Web clippings look fine…but the search is a pain to use.

Web clippings look fine…but the search is a pain to use.

Whole web pages can be clipped, too, which allows for the inclusion of media types other than those natively recognized by Curator. However, this isn’t the bookmarklet-based process you might expect, with Curator again opting for the in-app search approach. Unfortunately, this means that the clipping of anything you happen to stumble upon requires a convoluted detour. Once the sought-after page has been found, at least Curator doesn’t require any further action, since it makes a note of the current page, and allows you simply to exit the Cell to save.

Text clippings may be simple, but they are also unformatted.

Text clippings may be simple, but they are also unformatted.

The final Cell-filling option is text. There’s no formatting available, which isn’t all that surprising (although from my perspective, Markdown support would have been appreciated), but at least the by-product of this is simplicity. These Cells look good, too, thanks to the stylish modernist font in which they are displayed.

Notes would also be more useful with formatting.

Notes would also be more useful with formatting.

Alternatively, text can be attached to Boards and Cells as an accompanying note, this being achieved by tapping the icon in the bottom right. If only formatting — especially links — had been included, these captions would have been very useful for recording the provenance of the clipped content. But it wasn’t. At least you can include some info, I suppose.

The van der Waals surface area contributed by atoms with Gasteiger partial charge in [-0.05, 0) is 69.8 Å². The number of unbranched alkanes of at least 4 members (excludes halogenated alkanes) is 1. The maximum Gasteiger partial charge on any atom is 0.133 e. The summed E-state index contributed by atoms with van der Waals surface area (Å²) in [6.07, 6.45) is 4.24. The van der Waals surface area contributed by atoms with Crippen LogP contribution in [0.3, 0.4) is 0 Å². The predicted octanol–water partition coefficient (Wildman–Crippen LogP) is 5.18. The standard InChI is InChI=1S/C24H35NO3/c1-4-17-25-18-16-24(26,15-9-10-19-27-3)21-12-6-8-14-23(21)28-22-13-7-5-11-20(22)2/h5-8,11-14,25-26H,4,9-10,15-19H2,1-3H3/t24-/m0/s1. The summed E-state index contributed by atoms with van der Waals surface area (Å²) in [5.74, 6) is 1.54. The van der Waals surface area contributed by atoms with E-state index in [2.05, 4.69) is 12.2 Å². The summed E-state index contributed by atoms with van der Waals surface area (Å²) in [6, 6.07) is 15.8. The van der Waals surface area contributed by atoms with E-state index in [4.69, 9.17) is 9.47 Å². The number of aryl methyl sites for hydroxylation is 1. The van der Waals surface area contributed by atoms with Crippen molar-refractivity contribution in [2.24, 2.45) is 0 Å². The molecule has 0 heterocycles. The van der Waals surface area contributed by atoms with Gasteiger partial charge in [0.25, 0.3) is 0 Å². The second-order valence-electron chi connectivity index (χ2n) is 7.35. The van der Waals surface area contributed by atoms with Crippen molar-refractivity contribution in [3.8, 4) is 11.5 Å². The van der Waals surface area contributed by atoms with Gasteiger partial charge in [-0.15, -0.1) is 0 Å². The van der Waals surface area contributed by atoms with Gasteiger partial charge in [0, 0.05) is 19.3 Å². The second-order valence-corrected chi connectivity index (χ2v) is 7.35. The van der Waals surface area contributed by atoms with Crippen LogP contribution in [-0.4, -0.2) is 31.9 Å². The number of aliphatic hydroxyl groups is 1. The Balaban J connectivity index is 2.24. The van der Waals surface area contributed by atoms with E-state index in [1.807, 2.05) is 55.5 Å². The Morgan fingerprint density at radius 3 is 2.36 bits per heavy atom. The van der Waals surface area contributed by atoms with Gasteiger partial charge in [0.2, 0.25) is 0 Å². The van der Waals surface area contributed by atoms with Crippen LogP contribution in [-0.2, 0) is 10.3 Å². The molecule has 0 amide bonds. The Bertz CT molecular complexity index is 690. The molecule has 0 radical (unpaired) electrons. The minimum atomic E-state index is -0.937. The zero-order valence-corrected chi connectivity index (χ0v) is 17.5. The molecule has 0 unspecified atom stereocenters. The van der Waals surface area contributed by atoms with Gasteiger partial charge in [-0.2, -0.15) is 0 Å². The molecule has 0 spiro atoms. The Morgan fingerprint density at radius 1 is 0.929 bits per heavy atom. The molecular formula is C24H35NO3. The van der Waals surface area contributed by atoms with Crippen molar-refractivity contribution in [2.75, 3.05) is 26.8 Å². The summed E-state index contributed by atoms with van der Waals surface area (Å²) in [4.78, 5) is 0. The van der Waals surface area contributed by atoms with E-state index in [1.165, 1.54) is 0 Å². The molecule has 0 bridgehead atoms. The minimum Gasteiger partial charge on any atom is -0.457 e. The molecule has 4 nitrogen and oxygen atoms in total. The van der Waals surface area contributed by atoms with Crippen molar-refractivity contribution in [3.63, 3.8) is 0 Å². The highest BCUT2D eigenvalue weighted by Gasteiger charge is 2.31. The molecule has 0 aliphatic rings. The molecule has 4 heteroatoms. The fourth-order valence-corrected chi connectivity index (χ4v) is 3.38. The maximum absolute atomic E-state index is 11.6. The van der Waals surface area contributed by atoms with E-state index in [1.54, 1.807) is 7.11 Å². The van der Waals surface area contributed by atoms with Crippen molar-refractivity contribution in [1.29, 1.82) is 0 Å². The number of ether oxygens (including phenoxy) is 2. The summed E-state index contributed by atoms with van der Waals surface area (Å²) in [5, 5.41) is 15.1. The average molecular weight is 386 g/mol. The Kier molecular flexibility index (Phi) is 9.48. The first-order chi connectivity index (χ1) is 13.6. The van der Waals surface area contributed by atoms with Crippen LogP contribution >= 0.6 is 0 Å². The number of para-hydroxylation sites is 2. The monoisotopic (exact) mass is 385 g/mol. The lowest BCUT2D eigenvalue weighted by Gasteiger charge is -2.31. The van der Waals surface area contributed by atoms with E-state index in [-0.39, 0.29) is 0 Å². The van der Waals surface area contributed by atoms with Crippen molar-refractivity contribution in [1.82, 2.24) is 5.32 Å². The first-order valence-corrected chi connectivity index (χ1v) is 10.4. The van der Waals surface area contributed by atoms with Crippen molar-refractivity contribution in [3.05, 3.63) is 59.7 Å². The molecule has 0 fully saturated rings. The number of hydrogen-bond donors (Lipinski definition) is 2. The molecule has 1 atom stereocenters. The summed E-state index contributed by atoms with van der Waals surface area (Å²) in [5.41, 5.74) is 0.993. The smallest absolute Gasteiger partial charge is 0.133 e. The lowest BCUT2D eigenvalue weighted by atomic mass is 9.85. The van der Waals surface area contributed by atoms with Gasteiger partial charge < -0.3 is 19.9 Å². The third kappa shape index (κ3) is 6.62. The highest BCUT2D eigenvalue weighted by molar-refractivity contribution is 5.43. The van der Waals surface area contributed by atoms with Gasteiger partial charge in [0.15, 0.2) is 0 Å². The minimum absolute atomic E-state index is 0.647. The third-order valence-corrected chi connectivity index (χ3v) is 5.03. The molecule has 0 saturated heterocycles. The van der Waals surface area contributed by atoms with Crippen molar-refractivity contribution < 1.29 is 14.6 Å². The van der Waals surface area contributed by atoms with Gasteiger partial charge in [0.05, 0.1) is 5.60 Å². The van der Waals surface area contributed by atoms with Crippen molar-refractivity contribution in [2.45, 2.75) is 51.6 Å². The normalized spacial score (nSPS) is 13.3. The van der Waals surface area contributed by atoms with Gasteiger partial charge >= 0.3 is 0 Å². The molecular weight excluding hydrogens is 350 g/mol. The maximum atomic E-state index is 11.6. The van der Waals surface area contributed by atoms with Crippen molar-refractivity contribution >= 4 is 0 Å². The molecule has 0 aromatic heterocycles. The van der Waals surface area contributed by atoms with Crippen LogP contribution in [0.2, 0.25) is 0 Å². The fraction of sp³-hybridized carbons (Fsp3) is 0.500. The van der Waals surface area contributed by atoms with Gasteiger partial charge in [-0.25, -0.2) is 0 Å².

Browsing and Organizing

Due to Curator’s fixed-size Boards and the resulting lack of scrolling, browsing the clipped content is a relatively static affair. Once you’ve selected a Board from your collection, you just tap content to open it up to its full size. All three forms of content fill the width of the screen (bearing in mind that Curator is locked in portrait mode), and your caption can be accessed, once again, via that icon in the bottom right. The caption pop-up also includes a couple of basic sharing controls.

Perhaps Curator’s most useful feature is its drag-and-drop organization. It’s easy to see how the reordering of Cells in this manner would be useful for creating mood boards on the fly, or for sorting ideas into those that are preferred or disliked.

Equally, getting rid of Cell content merely requires a long tap, followed by a tap of the X.


Simplicity, when matched with excellent design and function, is the key to a great product. In Curator, we have an app which provides absolute simplicity in terms of its design, but which is somewhat lacking in the function department.

I wouldn’t say that it is a poorly made app, though — not by any stretch of the imagination. It is fast, unbuggy, deader-than-dead simple to operate, and anyone would be perfectly happy to use it with a client. It has that upmarket, Tate gallery kind of feel to it.

It does, however, need some revisions to make it to the next level. It needs text formatting, it needs more Cells per Board, and it needs more types of media. Oh, and a few display options would be nice.

Overall, then, Curator is a respectable clipping app, with a sleek design, which will leave you wishing it had just a little bit more to give.


Competent, if somewhat underwhelming creative clipping.